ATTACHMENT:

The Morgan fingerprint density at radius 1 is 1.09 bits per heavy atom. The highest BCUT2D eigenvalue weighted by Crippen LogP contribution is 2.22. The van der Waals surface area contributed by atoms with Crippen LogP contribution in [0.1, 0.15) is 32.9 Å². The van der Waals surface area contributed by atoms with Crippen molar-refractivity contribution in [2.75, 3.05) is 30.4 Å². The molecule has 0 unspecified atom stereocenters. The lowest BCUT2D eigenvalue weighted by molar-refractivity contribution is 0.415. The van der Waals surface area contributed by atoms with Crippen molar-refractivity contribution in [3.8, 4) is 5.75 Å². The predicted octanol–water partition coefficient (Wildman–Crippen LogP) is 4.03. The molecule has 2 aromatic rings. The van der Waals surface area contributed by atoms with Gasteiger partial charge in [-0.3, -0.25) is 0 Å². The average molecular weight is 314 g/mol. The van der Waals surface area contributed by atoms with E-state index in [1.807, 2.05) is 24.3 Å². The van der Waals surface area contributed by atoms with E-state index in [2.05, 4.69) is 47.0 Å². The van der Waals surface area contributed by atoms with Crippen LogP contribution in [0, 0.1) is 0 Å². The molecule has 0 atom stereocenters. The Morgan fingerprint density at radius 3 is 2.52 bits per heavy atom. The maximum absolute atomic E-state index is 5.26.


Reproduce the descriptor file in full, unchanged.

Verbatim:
The Morgan fingerprint density at radius 1 is 1.09 bits per heavy atom. The highest BCUT2D eigenvalue weighted by Crippen LogP contribution is 2.22. The van der Waals surface area contributed by atoms with Crippen LogP contribution in [0.1, 0.15) is 32.9 Å². The van der Waals surface area contributed by atoms with Crippen molar-refractivity contribution in [2.75, 3.05) is 30.4 Å². The molecule has 0 unspecified atom stereocenters. The lowest BCUT2D eigenvalue weighted by molar-refractivity contribution is 0.415. The van der Waals surface area contributed by atoms with Crippen molar-refractivity contribution in [3.8, 4) is 5.75 Å². The predicted octanol–water partition coefficient (Wildman–Crippen LogP) is 4.03. The molecule has 2 aromatic rings. The van der Waals surface area contributed by atoms with Gasteiger partial charge in [-0.3, -0.25) is 0 Å². The average molecular weight is 314 g/mol. The van der Waals surface area contributed by atoms with E-state index in [1.807, 2.05) is 24.3 Å². The van der Waals surface area contributed by atoms with E-state index in [2.05, 4.69) is 47.0 Å². The van der Waals surface area contributed by atoms with Crippen LogP contribution in [0, 0.1) is 0 Å². The molecule has 0 atom stereocenters. The Morgan fingerprint density at radius 3 is 2.52 bits per heavy atom. The maximum absolute atomic E-state index is 5.26.